Rachel Louise Carson birthday: Environmentalist author of 'Silent Spring' whose work led to pesticides ban

 

Linda Sharkey
Tuesday 27 May 2014 06:19
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Tomorrow marks the 107th anniversary of the birth of Rachel Louise Carson, the environmentalist whose research led to the banning of harmful pesticides in 1972.

The American-born marine biologist and writer is best known for her 1962 book Silent Spring, which is credited with launching the global contemporary environmental movement.

Silent Spring focuses on the impact of synthetic pesticides on the environment - with the title referring to the absence of birdsong across swathes of agricultural landscape following the widespread introduction of pesticides and other intensive farming practices.

The book sparked a public outcry, bringing to widespread attention the effects of these chemicals both on the ecosystem and on human health.

Although her research was attacked by chemical companies, a decade after her book was published, and years after her death, her book led to a nationwide ban of DDT, a colourless and crystalline organochloride with insecticidal properties, and other pesticides.

Silent Spring demonstrated that these pesticides could cause cancer and that their agricultural use was a threat to wildlife, particularly to birds.

A worldwide ban on DDT's agricultural use was formalised under the Stockholm Convention, but its limited use in disease vector control continues to this day and remains controversial.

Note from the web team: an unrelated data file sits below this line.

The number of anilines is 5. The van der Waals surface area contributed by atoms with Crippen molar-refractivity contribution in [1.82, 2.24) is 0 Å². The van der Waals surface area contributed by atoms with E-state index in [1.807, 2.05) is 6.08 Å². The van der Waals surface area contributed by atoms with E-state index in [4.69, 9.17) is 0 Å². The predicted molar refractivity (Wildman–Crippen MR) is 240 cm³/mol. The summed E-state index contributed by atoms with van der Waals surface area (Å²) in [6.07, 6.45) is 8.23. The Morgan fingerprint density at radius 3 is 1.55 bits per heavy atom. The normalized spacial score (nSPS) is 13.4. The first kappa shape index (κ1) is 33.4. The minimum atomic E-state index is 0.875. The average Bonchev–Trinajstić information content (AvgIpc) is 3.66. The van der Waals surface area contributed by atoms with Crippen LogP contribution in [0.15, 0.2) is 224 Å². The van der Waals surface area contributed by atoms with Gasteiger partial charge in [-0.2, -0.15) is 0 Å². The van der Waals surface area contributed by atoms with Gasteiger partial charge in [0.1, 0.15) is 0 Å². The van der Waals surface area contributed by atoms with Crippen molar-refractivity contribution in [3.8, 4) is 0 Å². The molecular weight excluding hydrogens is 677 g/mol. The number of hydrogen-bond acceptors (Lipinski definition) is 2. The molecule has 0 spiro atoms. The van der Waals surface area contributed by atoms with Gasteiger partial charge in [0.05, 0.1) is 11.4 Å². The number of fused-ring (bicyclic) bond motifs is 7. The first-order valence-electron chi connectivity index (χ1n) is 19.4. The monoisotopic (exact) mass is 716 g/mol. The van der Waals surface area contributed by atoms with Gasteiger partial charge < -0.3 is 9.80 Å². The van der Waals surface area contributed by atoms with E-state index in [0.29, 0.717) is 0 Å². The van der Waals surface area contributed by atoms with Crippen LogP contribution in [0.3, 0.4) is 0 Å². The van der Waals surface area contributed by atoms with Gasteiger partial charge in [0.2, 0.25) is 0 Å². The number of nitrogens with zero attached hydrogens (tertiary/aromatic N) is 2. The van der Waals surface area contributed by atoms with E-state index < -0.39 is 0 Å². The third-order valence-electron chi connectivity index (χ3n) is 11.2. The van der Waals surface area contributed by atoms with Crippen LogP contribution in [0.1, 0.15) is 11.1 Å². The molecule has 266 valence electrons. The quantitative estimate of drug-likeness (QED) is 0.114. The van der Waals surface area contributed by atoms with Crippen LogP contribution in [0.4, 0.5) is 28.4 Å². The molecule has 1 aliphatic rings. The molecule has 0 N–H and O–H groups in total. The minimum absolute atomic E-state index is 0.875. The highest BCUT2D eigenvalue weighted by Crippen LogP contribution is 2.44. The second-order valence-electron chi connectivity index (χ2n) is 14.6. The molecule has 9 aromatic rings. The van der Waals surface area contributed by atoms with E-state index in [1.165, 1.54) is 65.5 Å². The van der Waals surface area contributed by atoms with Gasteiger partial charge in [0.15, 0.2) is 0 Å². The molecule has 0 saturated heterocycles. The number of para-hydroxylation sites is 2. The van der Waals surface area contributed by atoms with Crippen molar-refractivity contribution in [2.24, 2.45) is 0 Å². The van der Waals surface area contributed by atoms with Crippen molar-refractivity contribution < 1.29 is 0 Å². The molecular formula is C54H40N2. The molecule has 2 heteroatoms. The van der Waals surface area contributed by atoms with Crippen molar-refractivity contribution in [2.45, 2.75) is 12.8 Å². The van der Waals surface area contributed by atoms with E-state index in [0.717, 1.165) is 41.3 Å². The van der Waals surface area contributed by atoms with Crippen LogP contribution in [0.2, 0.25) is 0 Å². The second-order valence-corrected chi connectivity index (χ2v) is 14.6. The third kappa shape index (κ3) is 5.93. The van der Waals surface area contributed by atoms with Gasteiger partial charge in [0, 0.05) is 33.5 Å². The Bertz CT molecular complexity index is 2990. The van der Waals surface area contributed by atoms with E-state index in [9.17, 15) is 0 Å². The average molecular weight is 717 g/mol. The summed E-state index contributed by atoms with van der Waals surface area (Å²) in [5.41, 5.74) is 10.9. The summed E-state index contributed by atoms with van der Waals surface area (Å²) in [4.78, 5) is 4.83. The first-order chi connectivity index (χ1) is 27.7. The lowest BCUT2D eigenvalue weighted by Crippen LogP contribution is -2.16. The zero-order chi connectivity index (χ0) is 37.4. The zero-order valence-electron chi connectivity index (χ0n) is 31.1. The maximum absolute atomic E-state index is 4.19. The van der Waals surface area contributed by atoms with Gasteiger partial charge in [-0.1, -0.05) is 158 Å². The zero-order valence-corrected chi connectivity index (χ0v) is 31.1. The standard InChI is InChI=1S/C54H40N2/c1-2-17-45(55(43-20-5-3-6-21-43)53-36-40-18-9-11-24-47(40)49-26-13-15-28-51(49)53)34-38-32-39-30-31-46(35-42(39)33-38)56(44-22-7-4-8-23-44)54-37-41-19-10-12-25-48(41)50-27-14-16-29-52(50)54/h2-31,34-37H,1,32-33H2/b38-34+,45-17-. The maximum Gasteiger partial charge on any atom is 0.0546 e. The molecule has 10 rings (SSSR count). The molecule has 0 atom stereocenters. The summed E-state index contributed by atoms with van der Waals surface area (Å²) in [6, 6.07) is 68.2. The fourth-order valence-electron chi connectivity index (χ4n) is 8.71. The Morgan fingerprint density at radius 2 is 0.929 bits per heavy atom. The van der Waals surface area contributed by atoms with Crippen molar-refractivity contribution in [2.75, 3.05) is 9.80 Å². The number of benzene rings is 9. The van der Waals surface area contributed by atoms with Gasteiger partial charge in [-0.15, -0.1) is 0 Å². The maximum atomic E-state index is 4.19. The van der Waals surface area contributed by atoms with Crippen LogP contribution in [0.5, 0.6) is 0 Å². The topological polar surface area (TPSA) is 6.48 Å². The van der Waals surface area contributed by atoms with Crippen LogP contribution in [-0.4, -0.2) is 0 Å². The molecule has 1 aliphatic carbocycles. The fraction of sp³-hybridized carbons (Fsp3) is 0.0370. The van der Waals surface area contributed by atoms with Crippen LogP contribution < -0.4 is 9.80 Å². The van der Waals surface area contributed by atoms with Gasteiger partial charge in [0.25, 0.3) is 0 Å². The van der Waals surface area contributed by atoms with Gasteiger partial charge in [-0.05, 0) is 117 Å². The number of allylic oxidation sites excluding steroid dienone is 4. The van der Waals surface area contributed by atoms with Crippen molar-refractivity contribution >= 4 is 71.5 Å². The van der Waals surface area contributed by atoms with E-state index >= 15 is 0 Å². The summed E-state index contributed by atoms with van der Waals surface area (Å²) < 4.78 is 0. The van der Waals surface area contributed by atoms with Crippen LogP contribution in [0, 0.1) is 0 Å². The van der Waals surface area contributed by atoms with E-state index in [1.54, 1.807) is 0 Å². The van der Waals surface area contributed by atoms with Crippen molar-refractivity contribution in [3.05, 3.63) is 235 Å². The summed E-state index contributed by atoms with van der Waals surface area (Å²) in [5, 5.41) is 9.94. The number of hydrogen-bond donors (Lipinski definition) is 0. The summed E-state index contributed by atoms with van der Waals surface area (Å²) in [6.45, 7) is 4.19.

Carson began her career as a marine biologist and in the 1950s she became a full-time writer, leaving her legacy embodied in books that explore the environment inside out.

Her other writings, besides Silent Spring, are also credited with advancing the global environment movement

She won a National Book Award for the first book of her bestselling trilogy, in which she explores the ocean life, The Sea Around Us, published in 1951. Her next book, The Edge of the Sea, and the reissued version of her first book, Under the Sea Wind, were also successful.

Carson is also credited with being an inspiration for the creation of the US Environmental Protection Agency, a US government agency focused on protecting human health and the environment.

Carson died on 14 April 1964, aged 56, of a heart attack having had breast cancer for many years.

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